I’m feeling a little undone here so bear with me while I spout a little bit of craziness at y’all. Ready?
I started getting really serious about strength training about four years ago. At the time, my life was a mess – I was at a really low point professionally, I wasn’t sure if my physical health was going to hold up over the long term, and my mental health was, well, hanging by a thread on a good day. More about that another time. To make a long story short, I started powerlifting as kind of a stopgap project because I couldn’t do what I wanted to do – I thought, might as well learn something new while I work on getting better. Instead, I totally fell in love with it and never looked back. A year or so later I thought I’d give olympic weightlifting a shot and the same thing happened.
So, I owe what my life looks like now (which is pretty awesome and a stark contrast to where it was four years ago) to barbell sports…which is weird because I grew up in an environment where women were not encouraged to strength train. We’ve all heard that stuff, right? Don’t lift heavy weights or you’ll look like a man, you’ll get all hugified and gross looking, blah blah blah. Women should lift light weights maybe and do lots of cardio and focus on losing weight, getting smaller, sexier, prettier, more delicate…anyway, fuck all that noise because today?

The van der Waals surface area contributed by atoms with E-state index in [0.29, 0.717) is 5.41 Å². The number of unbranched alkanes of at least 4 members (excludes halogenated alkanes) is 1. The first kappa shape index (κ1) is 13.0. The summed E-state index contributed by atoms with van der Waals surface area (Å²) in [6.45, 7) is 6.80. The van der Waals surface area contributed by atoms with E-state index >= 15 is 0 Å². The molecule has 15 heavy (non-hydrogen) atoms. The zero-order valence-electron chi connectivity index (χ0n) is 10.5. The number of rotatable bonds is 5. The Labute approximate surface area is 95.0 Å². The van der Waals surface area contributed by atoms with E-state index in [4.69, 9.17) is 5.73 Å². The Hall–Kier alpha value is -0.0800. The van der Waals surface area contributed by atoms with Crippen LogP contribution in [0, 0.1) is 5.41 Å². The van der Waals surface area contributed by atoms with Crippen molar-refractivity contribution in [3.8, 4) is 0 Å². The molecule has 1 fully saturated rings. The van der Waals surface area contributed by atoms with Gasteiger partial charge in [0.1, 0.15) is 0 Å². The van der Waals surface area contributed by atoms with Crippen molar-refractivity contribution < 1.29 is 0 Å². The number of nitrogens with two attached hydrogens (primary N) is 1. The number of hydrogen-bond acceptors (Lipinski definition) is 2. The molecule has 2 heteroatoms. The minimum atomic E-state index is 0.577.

Today is a pretty amazing day to be a woman in strength sports. This weekend, at the Kern US Open Powerlifting Competition, not one, not two, but THREE women broke the all-time world record Wilks score (Wilks, if you’re not familiar with it, is the scoring coefficient used in powerlifting that is based on your total squat, bench press, and deadlift in relation to your body weight) for ALL HUMANS. Not just women, but for men too. Isn’t that freaking amazing? I think it’s amazing. I’m just going to carry that around with me today because it’s insanely inspiring. The world is eventually going to have to take notice of the fact that women have the potential to be just as strong as men. We have the same muscles in the same places, and if we train those muscles in the same way (ie with big, compound lifts) we’ll get stronger. And it will definitively not turn us into giant beefy muscle-bound monsters.
On a selfish level I wish that as a society we had figured that out sooner, so that I could have had a shot at starting earlier. Instead I’ll be content to do what I can to help blaze the trail – to coach, train, educate, and lead by example so that the young people in my daughters’ generation grow up without ever being told that they can’t do something because they’re girls. The tides are turning and it feels pretty freaking good. Happy Mother’s Day to all the strong women everywhere!!
You know what feels freaking amazing right after a hard workout?
I’ll tell you what feels amazing: putting on fresh socks. I know what you were all thinking, you sick little monkeys. Focus! Focus on my socks!